Music

Machine Translations – The Bright Door

I’m bound to lose a lot of my cool muso journo cred with this following statement: I’ve never listened to vinyl before*. That is until today. With a vinyl player casually hanging out in the Happy office I was able to take the plunge and pop my vinyl cherry. And there is no better LP to do so than The Bright Door, the latest from Machine Translations. This album was everything I needed for my first time; gentle, intricate, versatile and plenty of experience to assuredly guide this nervous twenty-something.

Machine Translations

Machine Translations shows they are all about the human heart, with a beautiful arrangement of entwining guitars, arousing samples and painfully honest lyrics. J walker has outdone himself.

Okay, enough with the pseudo vinyl sex. The Bright Door is, to put it bluntly, a freaking gem of a record. Multi-instrumentalist Greg J. Walker has an uncanny ability to speak to the soul. Not in a fluffy, feel good way, but in a way that seems to speaks to the loneliness of one’s heart whilst maintaining an intense intimacy. Have you ever floated on your back, closed your eyes and let your ears sink beneath the water? You can feel the water envelope your body, yet without being able to see and hear anything feels as if for a moment you’ve transcended this plane for something else. That feeling of knowing that you’re a part of the world yet so far removed from everything is what this record evokes.

The greatest thing about this album is the incredible simplicity of it all. Which is an odd thing to say considering J was pulling apart pianos and hitting individual strings with hammers to find the right sounds for this record. Where J manages to snare the listener is in the tone. For each song he has carved out a part of his own heart and put it on full display for all to bear witness and ponder. Like an orchestra string section warming up, album opener Perfect Crime commences with scratching strings, eventually to give way to the gentle strumming and whisper-in-your-ear vocals.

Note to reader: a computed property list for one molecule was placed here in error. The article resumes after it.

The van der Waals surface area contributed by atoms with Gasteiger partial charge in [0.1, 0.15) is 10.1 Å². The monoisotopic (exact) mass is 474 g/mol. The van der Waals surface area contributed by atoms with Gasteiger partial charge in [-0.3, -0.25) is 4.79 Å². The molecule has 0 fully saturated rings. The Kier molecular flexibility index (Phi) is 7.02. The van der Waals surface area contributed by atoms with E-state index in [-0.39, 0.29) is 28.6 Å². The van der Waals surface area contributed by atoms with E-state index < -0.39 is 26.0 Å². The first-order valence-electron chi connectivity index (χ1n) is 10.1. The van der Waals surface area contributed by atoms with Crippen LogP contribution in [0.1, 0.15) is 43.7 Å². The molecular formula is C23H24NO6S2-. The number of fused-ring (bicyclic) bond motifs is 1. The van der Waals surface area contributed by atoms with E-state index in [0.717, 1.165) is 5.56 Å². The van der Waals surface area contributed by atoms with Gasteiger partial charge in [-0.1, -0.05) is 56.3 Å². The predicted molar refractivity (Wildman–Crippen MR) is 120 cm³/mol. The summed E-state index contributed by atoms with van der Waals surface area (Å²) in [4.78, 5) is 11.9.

It blends seamlessly with You Can’t Give It Back,  a contemplative tune that objectively deals with honesty without becoming a wallowing mess. His lyrics are emotive and familiar yet maintain an air of ambiguity, therefore resonating much stronger than just blatantly singing about how he feels; “When you cut yourself in two, there’s a message from the half you never knew. But the writing, it’s so small that it’s hardly even there at all.

Soft, intimate albums like these often run the risk of becoming stale and predictable in spite of their gentle and calming nature. Thankfully Broken Arrows manages to shake things up and sees J take you a little further down the rabbit hole. The otherworldly chimes that open the track seem a tad out of place initially but they serve as an outstanding reminder of Machine Translations’ versatility and creativity.

The haunting plucking of Water Met The Sky continues the sombre narrative and is starkly darker then any of the other songs found on The Bright Door. Even the title is a clue to the overwhelming melancholy, the futile image of the water and sky being face to face, but never being able to meet is an incredibly effective, albeit depressing, image of separation. The descending piano played in the third act and violent strums signal the essence of a man who is at the end of his rope, who is holding on to what good he has in what may as well be a futile battle.

Final track on The Bright DoorNeedles finishes in fine fashion, the intertwining guitars and laid back, rolling drums feel so triumphant, the accompanying weeping strings paralleling these feelings nicely. It’s an appropriately dramatic send off. If you were looking for a lyric that best described this record then you can’t go further than “Carry my heart around“. Every copy of this record is apart of J. Walker’s heart, and it damn well deserves to be cherished.

*I actually have once, but I wasn’t really listening as I was making out with a pretty girl instead. Cool cred back!**

**Ed. We’ll be the judge of that kid.

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